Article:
CareFlow Connect - this app supports safer and faster team handovers by providing up-to-date accurate clinical information to multiple users, accesseible through a variety of devices.
By Summer 2020, the systems became integrated so that eObservations NEWS2 scores fed into CareFlow Connect giving staff a fuller picture of the patient.

Consistent with national and local strategy, both systems have replaced paper processes with 650 iPads distributed to enable working at bedside.

The success of these rapid rollouts can be accredited to;

Robust project governance and planning over the 12 months prior (including using the learnings of University Hospitals Bristol NHS Trust).
A strong working relationship between clinicians and NBT’s IT division.
Piloting CareFlow Connect the previous year which provided learnings that could be used come the point of mass deployment.
Staff engagement, demos and the creation of eObservations ‘super-users’ to aid training and local self-help.
The rapid deployment of CareFlow Connect and Vitals in extraordinary circumstances with minimal disruption – and arguably improvement - to patient care shows how digital change can happen quickly and successfully (as reflected by positive staff feedback).

This has also helped create a more digitally-aware organisation, creating positive foundations on which future technological change can happen.

 

The Excellence in Mental Health Care Award - Mental Health Liaison Team

Photo of the Mental Health Liaison Team

The NBT Mental Health Liaison Team works at the interface of mental and physical health. It is a high quality nationally accredited service that meets the mental health needs of all patients in Southmead Hospital. We believe this team has a unique position in Bristol’s health community as it occupies and bridges both the acute and mental health trusts and provides truly integrated healthcare.

Prior to the onset of the pandemic, the Mental Health Liaison Team was already recognised as an increasingly invaluable resource. The impact of COVID-19 on the local community and organisation has only enhanced that opinion, with the service being an absolutely core component of the hospital along with allied medical and surgical services.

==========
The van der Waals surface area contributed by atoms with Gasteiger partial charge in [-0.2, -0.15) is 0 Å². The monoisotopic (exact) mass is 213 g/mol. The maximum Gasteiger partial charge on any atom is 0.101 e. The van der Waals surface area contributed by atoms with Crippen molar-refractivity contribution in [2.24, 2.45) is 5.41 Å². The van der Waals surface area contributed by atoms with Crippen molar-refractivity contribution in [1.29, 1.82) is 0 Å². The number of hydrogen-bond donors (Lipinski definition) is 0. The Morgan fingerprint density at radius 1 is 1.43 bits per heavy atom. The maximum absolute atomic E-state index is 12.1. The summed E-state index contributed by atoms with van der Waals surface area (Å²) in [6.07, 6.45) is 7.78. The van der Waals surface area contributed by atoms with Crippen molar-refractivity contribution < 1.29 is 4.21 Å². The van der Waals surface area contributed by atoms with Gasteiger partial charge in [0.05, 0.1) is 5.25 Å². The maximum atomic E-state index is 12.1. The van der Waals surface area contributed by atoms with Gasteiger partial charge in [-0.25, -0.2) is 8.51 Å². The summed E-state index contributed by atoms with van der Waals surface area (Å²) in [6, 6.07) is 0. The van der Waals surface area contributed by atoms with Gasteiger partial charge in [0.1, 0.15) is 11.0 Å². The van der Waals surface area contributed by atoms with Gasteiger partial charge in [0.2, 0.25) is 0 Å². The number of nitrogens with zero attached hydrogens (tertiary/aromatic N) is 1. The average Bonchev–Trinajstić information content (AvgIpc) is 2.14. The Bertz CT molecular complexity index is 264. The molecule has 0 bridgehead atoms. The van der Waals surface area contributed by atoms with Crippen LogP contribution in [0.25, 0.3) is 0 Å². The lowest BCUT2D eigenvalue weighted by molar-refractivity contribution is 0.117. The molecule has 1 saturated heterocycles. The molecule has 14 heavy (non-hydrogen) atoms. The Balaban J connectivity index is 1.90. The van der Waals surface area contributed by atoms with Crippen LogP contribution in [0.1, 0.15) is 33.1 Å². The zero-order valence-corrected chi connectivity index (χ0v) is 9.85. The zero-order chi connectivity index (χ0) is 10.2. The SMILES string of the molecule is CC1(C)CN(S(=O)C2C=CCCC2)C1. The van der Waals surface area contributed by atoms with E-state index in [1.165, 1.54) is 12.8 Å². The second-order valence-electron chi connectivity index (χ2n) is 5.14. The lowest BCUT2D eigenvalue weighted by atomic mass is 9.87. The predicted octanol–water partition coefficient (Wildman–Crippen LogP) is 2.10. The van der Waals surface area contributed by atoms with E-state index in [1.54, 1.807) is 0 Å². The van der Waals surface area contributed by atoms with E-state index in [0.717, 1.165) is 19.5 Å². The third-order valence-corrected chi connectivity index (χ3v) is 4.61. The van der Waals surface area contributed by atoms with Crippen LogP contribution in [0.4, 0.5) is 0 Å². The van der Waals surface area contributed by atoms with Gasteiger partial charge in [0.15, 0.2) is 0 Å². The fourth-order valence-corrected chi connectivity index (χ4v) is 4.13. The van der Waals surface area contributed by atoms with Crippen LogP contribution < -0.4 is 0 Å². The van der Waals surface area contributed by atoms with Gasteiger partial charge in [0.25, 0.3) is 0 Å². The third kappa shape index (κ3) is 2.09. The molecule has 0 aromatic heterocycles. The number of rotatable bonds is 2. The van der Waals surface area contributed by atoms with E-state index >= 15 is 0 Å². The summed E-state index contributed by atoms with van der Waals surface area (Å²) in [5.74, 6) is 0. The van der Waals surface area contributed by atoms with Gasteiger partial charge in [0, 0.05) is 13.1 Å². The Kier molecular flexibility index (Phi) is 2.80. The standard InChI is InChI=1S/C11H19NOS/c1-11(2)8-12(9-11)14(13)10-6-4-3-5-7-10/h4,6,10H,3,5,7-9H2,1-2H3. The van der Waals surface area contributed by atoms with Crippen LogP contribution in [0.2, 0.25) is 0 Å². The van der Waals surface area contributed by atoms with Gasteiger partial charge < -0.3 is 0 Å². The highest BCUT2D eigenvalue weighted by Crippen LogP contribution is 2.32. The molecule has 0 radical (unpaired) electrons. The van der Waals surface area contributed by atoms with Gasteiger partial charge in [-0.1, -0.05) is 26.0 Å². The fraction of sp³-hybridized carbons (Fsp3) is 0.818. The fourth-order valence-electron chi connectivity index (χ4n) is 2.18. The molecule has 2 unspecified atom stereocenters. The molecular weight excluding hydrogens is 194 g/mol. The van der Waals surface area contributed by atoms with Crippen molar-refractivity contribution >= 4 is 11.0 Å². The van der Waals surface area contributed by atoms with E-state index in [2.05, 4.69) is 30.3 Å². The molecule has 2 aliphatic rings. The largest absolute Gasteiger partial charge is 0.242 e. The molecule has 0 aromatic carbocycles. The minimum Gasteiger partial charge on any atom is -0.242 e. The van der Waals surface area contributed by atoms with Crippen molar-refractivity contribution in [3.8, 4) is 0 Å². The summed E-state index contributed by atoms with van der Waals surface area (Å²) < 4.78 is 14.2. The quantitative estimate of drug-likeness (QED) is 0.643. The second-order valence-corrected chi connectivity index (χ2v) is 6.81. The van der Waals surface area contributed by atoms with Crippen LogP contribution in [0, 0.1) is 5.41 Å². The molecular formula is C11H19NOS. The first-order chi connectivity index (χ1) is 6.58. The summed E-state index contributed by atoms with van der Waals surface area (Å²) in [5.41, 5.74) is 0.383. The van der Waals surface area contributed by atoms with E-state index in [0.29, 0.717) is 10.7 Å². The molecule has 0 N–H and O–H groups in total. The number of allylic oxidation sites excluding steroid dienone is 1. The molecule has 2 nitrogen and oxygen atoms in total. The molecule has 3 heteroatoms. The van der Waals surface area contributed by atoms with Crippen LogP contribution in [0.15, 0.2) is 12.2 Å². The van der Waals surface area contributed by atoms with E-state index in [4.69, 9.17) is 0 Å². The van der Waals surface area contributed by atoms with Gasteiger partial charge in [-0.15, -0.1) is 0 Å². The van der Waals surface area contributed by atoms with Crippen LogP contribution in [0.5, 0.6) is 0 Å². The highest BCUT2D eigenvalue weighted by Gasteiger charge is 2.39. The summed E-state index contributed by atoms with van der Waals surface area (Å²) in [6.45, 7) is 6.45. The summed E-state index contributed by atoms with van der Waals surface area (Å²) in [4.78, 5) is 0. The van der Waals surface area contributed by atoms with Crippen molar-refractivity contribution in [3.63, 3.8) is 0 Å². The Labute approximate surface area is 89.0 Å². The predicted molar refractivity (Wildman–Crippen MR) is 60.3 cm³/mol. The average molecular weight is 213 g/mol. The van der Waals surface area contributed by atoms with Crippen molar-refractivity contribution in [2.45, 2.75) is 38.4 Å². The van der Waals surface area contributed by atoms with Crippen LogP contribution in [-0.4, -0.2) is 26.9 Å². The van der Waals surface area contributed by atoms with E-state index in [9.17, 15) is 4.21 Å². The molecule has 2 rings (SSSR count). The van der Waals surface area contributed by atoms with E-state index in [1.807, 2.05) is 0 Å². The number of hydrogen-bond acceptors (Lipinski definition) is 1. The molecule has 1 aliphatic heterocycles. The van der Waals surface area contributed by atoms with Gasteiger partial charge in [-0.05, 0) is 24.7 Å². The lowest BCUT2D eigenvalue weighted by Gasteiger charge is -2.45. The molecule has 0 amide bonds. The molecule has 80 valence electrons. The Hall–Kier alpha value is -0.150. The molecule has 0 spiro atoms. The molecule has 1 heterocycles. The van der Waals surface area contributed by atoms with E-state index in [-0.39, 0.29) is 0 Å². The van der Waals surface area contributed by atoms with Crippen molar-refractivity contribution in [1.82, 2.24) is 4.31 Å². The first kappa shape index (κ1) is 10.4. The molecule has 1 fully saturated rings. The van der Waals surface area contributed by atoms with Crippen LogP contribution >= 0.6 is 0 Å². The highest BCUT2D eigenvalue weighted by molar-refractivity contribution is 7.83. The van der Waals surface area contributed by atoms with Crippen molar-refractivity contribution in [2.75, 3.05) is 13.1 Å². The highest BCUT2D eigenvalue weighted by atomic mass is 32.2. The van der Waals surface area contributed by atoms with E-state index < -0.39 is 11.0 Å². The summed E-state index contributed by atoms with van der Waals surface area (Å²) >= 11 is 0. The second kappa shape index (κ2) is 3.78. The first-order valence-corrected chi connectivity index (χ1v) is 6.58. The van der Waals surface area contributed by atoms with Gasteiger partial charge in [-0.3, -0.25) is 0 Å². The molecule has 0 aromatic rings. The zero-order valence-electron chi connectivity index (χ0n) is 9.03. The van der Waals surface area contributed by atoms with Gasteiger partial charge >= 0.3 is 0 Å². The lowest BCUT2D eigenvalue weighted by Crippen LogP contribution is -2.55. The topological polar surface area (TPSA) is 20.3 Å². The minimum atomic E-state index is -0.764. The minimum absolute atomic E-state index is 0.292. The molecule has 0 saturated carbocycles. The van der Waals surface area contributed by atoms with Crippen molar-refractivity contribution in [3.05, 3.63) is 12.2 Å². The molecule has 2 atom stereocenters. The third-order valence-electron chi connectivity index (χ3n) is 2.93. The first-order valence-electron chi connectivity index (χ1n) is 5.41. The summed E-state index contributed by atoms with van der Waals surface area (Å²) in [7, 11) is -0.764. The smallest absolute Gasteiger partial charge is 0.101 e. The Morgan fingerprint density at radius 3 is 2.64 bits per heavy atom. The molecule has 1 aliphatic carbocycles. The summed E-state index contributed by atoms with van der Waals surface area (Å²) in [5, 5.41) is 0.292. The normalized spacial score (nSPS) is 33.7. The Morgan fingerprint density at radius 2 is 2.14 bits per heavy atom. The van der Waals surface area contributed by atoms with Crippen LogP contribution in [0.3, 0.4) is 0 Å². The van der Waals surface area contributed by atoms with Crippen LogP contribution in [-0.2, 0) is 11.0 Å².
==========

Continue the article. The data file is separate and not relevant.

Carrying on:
The coronavirus pandemic has had a monumental impact on the continuation of the safe delivery of healthcare services to the local population. This team, working with system partners, quickly and expertly created COVID-safe clinical pathways to ensure that urgent mental health care could still be provided to those who most needed it.

This team valiantly continued to be one of a few acute mental health teams in the region to remain fully operational and continue to see patients with acute mental health difficulties presenting to Southmead Hospital. As other essential community mental health services closed or drastically lessened their service in lockdown, this team ensured that it offered vital face to face assessments and human contact, whilst important to us all, so crucial to those with mental health difficulties in urgent need.

Holistic patient-centred care should be at the heart of all-healthcare. This team puts that into practice on a daily basis as it models a well-rounded, patient-centred approach that is high quality and individualistic. The fact that they did not falter in their duty during widespread change and disruption should be celebrated.